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Feel the fear and speak up anyway

Picture shows a little boy in hardhat with megaphone on light background

I’ve read that people are scared of disabled people. Not the people per se, but the disability itself. For me, this statement brings to mind scary cartoon monsters. They are called names like Mad Dog Multiple Sclerosis. Anxiety Annie. Dr Depression. It just seems a touch silly that people are scared of disabilities. Even ones with evil villain names.

But scared they are.

I first saw this when visiting a recently paralysed friend in the hospital. She was very young and had experienced a nasty accident. The tragedy of the accident sent ripples through her local community. But the tragedy continued (tragedy is mean like that) when hardly any of her friends visited. Endless days in a rehabilitation ward with no visitors are no fun at all.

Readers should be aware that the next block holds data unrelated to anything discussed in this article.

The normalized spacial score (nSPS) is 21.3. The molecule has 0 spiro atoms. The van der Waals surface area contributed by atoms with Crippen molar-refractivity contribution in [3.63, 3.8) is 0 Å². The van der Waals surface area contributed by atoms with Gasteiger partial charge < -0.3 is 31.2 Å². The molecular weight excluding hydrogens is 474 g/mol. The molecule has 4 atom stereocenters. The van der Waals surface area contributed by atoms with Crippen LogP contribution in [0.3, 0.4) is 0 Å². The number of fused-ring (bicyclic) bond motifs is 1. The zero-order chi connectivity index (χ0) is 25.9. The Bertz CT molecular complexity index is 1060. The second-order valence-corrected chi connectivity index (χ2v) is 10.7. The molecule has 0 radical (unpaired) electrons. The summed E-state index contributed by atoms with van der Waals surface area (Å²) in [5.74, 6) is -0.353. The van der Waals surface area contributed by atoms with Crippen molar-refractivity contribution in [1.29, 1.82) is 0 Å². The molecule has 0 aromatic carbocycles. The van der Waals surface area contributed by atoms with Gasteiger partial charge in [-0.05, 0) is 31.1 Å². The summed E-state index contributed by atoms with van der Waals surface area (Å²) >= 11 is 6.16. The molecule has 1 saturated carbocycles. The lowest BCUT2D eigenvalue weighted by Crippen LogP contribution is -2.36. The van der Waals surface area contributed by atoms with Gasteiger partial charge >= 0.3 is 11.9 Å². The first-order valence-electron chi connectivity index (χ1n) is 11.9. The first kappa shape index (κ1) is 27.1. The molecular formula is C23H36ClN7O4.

They were scared. Scared that this could happen to someone at such a young age. Scared of what the future might hold. Scared of the hospital environment. Scared that they might not be able to do anything to help. But most of all scared about not knowing what to say. It’s worth remembering that most disabled people would far prefer you to say the wrong thing (with the right intentions) than nothing at all.  And disabled people are… just people. The same as anyone else.

As a nurse, I quickly became very comfortable talking about most subjects. I can ask intimate questions with ease. I’ve shared heartbreaking situations with people on a daily basis. And I’ve also become skilled at spotting the small daily moments that make life special. And yet, it is still hard to talk about my own health. Or sit side by side with the pain of someone I love. It’s still hard to bring my whole self to a work environment. And it’s still hard to be a person that talks openly on subjects that can make us all squirm a little. But please do. Please speak out. Because far worse than feeling scared or saying the wrong thing, is staying silent.

To learn more about disability etiquette click here.

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